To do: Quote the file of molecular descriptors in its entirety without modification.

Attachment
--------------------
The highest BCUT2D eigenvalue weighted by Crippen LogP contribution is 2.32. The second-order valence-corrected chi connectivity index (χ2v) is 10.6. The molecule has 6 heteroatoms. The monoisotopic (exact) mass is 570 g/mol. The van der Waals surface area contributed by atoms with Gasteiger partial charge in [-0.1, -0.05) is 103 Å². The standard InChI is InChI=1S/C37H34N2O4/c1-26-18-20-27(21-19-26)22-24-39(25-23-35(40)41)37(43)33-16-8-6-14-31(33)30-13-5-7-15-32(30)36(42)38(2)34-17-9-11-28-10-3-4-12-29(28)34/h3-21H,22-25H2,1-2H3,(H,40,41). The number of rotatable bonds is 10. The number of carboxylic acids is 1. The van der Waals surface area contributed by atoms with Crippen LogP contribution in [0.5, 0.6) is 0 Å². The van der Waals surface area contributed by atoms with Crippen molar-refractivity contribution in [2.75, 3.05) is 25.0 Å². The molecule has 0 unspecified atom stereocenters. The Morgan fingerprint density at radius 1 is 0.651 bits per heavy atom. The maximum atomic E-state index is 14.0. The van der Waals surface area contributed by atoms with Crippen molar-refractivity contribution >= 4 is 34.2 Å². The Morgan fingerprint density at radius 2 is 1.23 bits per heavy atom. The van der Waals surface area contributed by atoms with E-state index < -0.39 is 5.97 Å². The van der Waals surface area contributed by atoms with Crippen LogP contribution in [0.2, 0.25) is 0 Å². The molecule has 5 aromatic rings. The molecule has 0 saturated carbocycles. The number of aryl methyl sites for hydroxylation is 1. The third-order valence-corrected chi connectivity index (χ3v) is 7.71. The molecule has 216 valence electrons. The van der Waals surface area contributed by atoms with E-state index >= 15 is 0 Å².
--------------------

The highest BCUT2D eigenvalue weighted by Crippen LogP contribution is 2.32. The second-order valence-corrected chi connectivity index (χ2v) is 10.6. The molecule has 6 heteroatoms. The monoisotopic (exact) mass is 570 g/mol. The van der Waals surface area contributed by atoms with Gasteiger partial charge in [-0.1, -0.05) is 103 Å². The standard InChI is InChI=1S/C37H34N2O4/c1-26-18-20-27(21-19-26)22-24-39(25-23-35(40)41)37(43)33-16-8-6-14-31(33)30-13-5-7-15-32(30)36(42)38(2)34-17-9-11-28-10-3-4-12-29(28)34/h3-21H,22-25H2,1-2H3,(H,40,41). The number of rotatable bonds is 10. The number of carboxylic acids is 1. The van der Waals surface area contributed by atoms with Crippen LogP contribution in [0.5, 0.6) is 0 Å². The van der Waals surface area contributed by atoms with Crippen molar-refractivity contribution in [2.75, 3.05) is 25.0 Å². The molecule has 0 unspecified atom stereocenters. The Morgan fingerprint density at radius 1 is 0.651 bits per heavy atom. The maximum atomic E-state index is 14.0. The van der Waals surface area contributed by atoms with Crippen molar-refractivity contribution >= 4 is 34.2 Å². The Morgan fingerprint density at radius 2 is 1.23 bits per heavy atom. The van der Waals surface area contributed by atoms with E-state index < -0.39 is 5.97 Å². The van der Waals surface area contributed by atoms with Crippen LogP contribution in [0.2, 0.25) is 0 Å². The molecule has 5 aromatic rings. The molecule has 0 saturated carbocycles. The number of aryl methyl sites for hydroxylation is 1. The third-order valence-corrected chi connectivity index (χ3v) is 7.71. The molecule has 216 valence electrons. The van der Waals surface area contributed by atoms with E-state index >= 15 is 0 Å².